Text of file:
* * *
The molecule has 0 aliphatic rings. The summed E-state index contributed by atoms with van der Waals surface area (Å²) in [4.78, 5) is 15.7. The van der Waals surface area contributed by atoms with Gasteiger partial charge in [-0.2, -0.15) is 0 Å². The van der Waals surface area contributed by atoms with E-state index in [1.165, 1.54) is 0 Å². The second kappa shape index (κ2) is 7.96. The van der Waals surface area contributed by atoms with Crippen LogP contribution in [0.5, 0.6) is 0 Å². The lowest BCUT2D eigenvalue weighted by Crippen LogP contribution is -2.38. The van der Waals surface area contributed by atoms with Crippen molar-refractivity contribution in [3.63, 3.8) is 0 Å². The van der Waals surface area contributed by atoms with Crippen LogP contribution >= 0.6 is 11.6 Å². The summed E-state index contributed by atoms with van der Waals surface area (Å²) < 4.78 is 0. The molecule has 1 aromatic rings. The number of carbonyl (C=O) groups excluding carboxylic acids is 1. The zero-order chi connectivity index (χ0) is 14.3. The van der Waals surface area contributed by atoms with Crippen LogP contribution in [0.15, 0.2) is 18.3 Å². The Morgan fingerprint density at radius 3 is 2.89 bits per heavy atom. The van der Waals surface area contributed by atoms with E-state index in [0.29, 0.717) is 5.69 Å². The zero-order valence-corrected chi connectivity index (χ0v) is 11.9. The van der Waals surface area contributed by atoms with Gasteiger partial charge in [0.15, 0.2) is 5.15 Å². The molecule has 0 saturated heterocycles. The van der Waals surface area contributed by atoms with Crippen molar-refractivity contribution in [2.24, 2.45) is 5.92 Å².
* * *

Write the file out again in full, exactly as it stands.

The molecule has 0 aliphatic rings. The summed E-state index contributed by atoms with van der Waals surface area (Å²) in [4.78, 5) is 15.7. The van der Waals surface area contributed by atoms with Gasteiger partial charge in [-0.2, -0.15) is 0 Å². The van der Waals surface area contributed by atoms with E-state index in [1.165, 1.54) is 0 Å². The second kappa shape index (κ2) is 7.96. The van der Waals surface area contributed by atoms with Crippen LogP contribution in [0.5, 0.6) is 0 Å². The lowest BCUT2D eigenvalue weighted by Crippen LogP contribution is -2.38. The van der Waals surface area contributed by atoms with Crippen molar-refractivity contribution in [3.63, 3.8) is 0 Å². The van der Waals surface area contributed by atoms with Crippen LogP contribution >= 0.6 is 11.6 Å². The summed E-state index contributed by atoms with van der Waals surface area (Å²) < 4.78 is 0. The molecule has 1 aromatic rings. The number of carbonyl (C=O) groups excluding carboxylic acids is 1. The zero-order chi connectivity index (χ0) is 14.3. The van der Waals surface area contributed by atoms with Crippen LogP contribution in [0.15, 0.2) is 18.3 Å². The Morgan fingerprint density at radius 3 is 2.89 bits per heavy atom. The van der Waals surface area contributed by atoms with E-state index in [0.29, 0.717) is 5.69 Å². The zero-order valence-corrected chi connectivity index (χ0v) is 11.9. The van der Waals surface area contributed by atoms with Gasteiger partial charge in [0.15, 0.2) is 5.15 Å². The molecule has 0 saturated heterocycles. The van der Waals surface area contributed by atoms with Crippen molar-refractivity contribution in [2.24, 2.45) is 5.92 Å².